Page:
Pentax spells out vision as an art company that ignores superior tech

Pentax has gone long enough between camera announcements that “Do they still make Pentax cameras?” is an actual Google search suggestion. But as Pentax prepares to announce the development of a new flagship crop-sensor DSLR next week, the company shared an evolving brand philosophy and published an interview with President Shinobu Takahashi discussing the future of the company. And it’s a future that’s unsurprisingly but dangerously focused on the “art” of SLR photography, rather than mirrorless.

Throughout the video and written proclamation, Pentax emphasizes the experience and art of working with an SLR, going as far as subtly implying that mirrorless cameras are further removed from the artistic process of creating a photograph. When you work with an SLR, the video says, you “view the image with your eyes and feel it with your heart.”

Pentax has already said last year that the brand wasn’t interested in joining the full-frame mirrorless craze. But can a modern camera company survive without making the leap to mirrorless, as even big brands like Canon and Nikon are finally jumping in head first instead of timidly dipping a toe in the water? Olympus’ announcement of a potential sale of the camera business — after fully supporting mirrorless but refusing to go full-frame — suggests a fraught future for camera companies that do not embrace the full range of technical possibilities.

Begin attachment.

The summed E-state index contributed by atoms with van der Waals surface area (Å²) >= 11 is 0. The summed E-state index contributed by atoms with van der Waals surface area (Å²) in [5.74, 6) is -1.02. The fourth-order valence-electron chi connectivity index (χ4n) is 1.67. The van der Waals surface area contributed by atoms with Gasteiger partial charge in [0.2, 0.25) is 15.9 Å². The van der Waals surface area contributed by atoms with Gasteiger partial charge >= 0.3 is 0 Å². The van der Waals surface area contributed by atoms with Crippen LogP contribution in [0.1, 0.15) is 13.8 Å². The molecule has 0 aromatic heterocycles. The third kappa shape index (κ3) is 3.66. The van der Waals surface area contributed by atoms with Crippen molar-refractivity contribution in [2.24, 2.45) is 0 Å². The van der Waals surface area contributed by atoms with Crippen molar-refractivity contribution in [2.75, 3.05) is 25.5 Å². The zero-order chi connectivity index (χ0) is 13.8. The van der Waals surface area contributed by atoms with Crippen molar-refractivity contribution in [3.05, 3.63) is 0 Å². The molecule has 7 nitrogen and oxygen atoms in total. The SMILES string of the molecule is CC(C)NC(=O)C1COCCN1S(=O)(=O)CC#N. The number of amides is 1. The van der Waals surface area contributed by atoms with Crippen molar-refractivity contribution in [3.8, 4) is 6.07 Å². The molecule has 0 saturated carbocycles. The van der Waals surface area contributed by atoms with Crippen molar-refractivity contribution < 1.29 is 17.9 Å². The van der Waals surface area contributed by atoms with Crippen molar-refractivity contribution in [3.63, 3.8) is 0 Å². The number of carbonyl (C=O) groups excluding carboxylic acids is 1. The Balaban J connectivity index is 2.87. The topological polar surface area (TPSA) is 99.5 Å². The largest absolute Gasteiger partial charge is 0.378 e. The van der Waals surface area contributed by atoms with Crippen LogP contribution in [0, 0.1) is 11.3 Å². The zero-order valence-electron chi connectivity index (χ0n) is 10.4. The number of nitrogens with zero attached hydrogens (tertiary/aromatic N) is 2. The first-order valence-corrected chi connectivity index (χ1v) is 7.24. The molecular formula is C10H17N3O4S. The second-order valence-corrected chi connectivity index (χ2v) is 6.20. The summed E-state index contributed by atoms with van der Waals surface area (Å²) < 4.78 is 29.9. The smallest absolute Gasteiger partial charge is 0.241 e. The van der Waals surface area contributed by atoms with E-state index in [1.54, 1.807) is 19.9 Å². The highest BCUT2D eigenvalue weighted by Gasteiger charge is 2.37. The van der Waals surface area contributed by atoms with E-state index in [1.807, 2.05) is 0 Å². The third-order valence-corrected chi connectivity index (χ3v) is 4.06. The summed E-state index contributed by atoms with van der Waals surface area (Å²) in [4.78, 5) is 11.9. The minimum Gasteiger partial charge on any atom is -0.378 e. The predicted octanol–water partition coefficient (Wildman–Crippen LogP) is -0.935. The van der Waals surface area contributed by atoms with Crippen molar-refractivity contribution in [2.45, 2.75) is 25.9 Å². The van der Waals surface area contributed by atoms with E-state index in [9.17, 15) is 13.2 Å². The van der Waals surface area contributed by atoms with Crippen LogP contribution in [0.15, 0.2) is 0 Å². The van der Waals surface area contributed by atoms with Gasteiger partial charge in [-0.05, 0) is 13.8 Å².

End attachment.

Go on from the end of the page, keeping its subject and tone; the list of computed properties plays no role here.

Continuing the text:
Pentax’s plan for survival is to do the opposite — and focus instead on the experience of photography rather than superior technology. “At Pentax, we don’t design SLRs or mirrorless cameras based on which is superior or inferior in terms of technology,” Takahashi says in the interview. “We believe that everything depends on which type of camera the user prefers because of the way it handles or captures a particular subject. We design SLRs that allow the photographer to sense and capture the light coming through the SLR-exclusive pentaprism. We’d like to help them create images using all the elements of their creative imagination.”

One of the five “Principles of Pentax” released by the company says that the company will “pursue a level of quality and performance that can’t be measured by numbers alone.” The company continues to say that numerical values won’t be the only pursuit, but “sensory feedback” will be a part of the design and development. In other words, how the camera feels and the experience of shooting with the camera matters, more than fancy specifications. A big part of that is the optical viewfinder, which Pentax claims is a better way to see the light in the scene and even interact with the subject.

“The thing that matters most to Pentax is developing SLR cameras that will provide our users with the ultimate pleasure of photography throughout the process of picture-taking,” Takahashi said in the interview. That’s not a bad goal, but is taking a photograph with a technically advanced camera any less fun than taking a picture with an SLR?